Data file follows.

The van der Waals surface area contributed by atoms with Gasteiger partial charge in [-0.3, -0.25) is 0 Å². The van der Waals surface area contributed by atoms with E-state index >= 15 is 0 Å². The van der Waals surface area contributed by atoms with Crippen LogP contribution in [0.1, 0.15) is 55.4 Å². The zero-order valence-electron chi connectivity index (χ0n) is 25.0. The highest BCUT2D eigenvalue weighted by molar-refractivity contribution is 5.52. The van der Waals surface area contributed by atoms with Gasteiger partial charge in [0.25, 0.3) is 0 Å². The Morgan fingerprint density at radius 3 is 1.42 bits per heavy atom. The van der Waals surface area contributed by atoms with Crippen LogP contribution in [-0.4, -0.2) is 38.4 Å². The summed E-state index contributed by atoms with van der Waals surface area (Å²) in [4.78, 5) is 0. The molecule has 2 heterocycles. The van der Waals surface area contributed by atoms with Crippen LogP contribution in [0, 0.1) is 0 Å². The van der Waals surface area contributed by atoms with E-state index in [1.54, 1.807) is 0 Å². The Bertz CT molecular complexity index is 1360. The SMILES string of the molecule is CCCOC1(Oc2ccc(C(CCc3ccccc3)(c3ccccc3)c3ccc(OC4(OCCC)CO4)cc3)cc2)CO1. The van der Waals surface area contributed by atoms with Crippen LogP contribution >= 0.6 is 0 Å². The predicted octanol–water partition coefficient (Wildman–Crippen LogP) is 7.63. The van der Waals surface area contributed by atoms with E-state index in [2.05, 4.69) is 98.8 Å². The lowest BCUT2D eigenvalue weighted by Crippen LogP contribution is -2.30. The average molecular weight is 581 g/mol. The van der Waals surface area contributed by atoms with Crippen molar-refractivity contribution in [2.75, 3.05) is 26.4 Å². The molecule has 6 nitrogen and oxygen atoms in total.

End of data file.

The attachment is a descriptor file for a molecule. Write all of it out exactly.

The van der Waals surface area contributed by atoms with Gasteiger partial charge in [-0.3, -0.25) is 0 Å². The van der Waals surface area contributed by atoms with E-state index >= 15 is 0 Å². The van der Waals surface area contributed by atoms with Crippen LogP contribution in [0.1, 0.15) is 55.4 Å². The zero-order valence-electron chi connectivity index (χ0n) is 25.0. The highest BCUT2D eigenvalue weighted by molar-refractivity contribution is 5.52. The van der Waals surface area contributed by atoms with Gasteiger partial charge in [0.25, 0.3) is 0 Å². The Morgan fingerprint density at radius 3 is 1.42 bits per heavy atom. The van der Waals surface area contributed by atoms with Crippen LogP contribution in [-0.4, -0.2) is 38.4 Å². The summed E-state index contributed by atoms with van der Waals surface area (Å²) in [4.78, 5) is 0. The molecule has 2 heterocycles. The van der Waals surface area contributed by atoms with Crippen LogP contribution in [0, 0.1) is 0 Å². The van der Waals surface area contributed by atoms with E-state index in [1.54, 1.807) is 0 Å². The Bertz CT molecular complexity index is 1360. The SMILES string of the molecule is CCCOC1(Oc2ccc(C(CCc3ccccc3)(c3ccccc3)c3ccc(OC4(OCCC)CO4)cc3)cc2)CO1. The van der Waals surface area contributed by atoms with Crippen LogP contribution >= 0.6 is 0 Å². The predicted octanol–water partition coefficient (Wildman–Crippen LogP) is 7.63. The van der Waals surface area contributed by atoms with E-state index in [2.05, 4.69) is 98.8 Å². The lowest BCUT2D eigenvalue weighted by Crippen LogP contribution is -2.30. The average molecular weight is 581 g/mol. The van der Waals surface area contributed by atoms with Crippen molar-refractivity contribution in [2.75, 3.05) is 26.4 Å². The molecule has 6 nitrogen and oxygen atoms in total.